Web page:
• United States
    • Court of Appeals of Texas
    • 17 juin 2015
    ...paying percentages to franchisor; breach went to the heart of trust and loyalty issues); but see Ashker v. Aurora Medical Group, Inc., 352 Wis.2d 193, 841 N.W.2d 297 (2013) (radiologist discharged for destroying medical records to cover up malpractice claim entitled to "termination without ......
  • Hwag, LLC v. Racine Car Dealer LLC, Case No. 17-CV-821
    • United States
    • United States District Courts. 7th Circuit. United States District Court of Eastern District of Wisconsin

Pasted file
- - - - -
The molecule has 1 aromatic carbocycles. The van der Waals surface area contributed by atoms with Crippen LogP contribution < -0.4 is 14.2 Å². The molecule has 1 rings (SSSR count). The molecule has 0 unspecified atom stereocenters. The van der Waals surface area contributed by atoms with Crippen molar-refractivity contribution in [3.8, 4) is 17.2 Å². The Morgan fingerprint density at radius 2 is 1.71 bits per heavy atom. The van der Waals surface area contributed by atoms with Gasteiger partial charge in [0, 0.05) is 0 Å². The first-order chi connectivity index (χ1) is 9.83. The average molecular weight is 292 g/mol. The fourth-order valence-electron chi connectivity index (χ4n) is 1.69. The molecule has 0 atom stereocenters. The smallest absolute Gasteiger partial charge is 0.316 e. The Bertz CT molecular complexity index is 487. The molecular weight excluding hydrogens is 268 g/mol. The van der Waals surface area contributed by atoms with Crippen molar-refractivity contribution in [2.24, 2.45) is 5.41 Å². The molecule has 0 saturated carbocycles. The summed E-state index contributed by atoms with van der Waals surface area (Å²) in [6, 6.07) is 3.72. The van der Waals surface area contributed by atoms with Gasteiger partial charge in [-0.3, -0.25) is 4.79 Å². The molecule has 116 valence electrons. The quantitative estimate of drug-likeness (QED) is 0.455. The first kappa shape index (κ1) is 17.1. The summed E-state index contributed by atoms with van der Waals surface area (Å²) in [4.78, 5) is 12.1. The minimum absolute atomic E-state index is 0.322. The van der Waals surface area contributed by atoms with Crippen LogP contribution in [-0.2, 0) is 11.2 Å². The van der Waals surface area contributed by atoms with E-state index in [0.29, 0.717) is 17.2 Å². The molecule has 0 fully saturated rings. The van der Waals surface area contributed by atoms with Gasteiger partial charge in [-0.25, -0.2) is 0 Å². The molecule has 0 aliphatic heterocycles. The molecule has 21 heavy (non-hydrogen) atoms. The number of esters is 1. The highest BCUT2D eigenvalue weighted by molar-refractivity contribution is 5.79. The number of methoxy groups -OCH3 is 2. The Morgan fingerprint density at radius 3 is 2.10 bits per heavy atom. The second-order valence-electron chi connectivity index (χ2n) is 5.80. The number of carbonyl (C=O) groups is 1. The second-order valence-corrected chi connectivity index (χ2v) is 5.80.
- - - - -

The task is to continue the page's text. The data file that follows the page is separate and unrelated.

• 19 décembre 2017
    ...the particular words complained of must be set forth in the complaint. Ashker v. Aurora Medical Group, Inc., 2013 WI App 143, ¶ 11, 352 Wis. 2d 193, 841 N.W.2d 297 (citing Wis. Stat. § 802.03(6)). In a motion to dismiss, the court determines whether a communication is capable of a defamator......
  • Sando v. Wood River Pharmacy, Inc., 17-cv-640-jdp
    • United States
    • United States District Courts. 7th Circuit. Western District of Wisconsin
    • 25 mai 2018
    ...employment reference, the plaintiff must also overcome Wis. Stat. § 895.487. Ashker v. Aurora Medical Group, 2013 WI App 143, ¶ 12, 352 Wis. 2d 193, 841 N.W.2d 297. That statute creates a presumption of good faith that can be rebutted with evidence "that the employer knowingly provided fals......